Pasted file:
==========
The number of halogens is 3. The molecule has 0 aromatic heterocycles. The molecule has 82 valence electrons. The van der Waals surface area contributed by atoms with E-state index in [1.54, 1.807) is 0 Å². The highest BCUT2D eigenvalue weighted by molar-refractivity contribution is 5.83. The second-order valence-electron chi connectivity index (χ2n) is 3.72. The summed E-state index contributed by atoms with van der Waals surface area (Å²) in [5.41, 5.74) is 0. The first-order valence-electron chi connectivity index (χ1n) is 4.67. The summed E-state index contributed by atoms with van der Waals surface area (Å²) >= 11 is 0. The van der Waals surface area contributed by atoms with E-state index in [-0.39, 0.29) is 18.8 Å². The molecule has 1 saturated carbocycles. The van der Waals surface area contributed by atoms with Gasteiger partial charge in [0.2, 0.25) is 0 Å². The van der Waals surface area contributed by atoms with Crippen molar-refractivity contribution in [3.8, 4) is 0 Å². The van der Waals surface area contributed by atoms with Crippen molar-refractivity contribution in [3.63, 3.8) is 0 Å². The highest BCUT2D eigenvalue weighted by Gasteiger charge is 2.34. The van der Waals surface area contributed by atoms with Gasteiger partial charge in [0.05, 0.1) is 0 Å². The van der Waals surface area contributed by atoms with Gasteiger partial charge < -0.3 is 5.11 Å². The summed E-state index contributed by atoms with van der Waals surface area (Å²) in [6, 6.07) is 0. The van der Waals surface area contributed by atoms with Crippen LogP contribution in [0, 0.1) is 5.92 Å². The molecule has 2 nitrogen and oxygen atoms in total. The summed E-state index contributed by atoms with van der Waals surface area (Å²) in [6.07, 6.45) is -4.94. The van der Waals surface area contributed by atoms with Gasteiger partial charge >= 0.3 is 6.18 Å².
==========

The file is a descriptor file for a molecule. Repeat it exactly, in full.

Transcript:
The number of halogens is 3. The molecule has 0 aromatic heterocycles. The molecule has 82 valence electrons. The van der Waals surface area contributed by atoms with E-state index in [1.54, 1.807) is 0 Å². The highest BCUT2D eigenvalue weighted by molar-refractivity contribution is 5.83. The second-order valence-electron chi connectivity index (χ2n) is 3.72. The summed E-state index contributed by atoms with van der Waals surface area (Å²) in [5.41, 5.74) is 0. The first-order valence-electron chi connectivity index (χ1n) is 4.67. The summed E-state index contributed by atoms with van der Waals surface area (Å²) >= 11 is 0. The van der Waals surface area contributed by atoms with E-state index in [-0.39, 0.29) is 18.8 Å². The molecule has 1 saturated carbocycles. The van der Waals surface area contributed by atoms with Gasteiger partial charge in [0.2, 0.25) is 0 Å². The van der Waals surface area contributed by atoms with Crippen molar-refractivity contribution in [3.8, 4) is 0 Å². The van der Waals surface area contributed by atoms with Crippen molar-refractivity contribution in [3.63, 3.8) is 0 Å². The highest BCUT2D eigenvalue weighted by Gasteiger charge is 2.34. The van der Waals surface area contributed by atoms with Gasteiger partial charge in [0.05, 0.1) is 0 Å². The van der Waals surface area contributed by atoms with Gasteiger partial charge < -0.3 is 5.11 Å². The summed E-state index contributed by atoms with van der Waals surface area (Å²) in [6, 6.07) is 0. The van der Waals surface area contributed by atoms with Crippen LogP contribution in [0, 0.1) is 5.92 Å². The molecule has 2 nitrogen and oxygen atoms in total. The summed E-state index contributed by atoms with van der Waals surface area (Å²) in [6.07, 6.45) is -4.94. The van der Waals surface area contributed by atoms with Gasteiger partial charge >= 0.3 is 6.18 Å².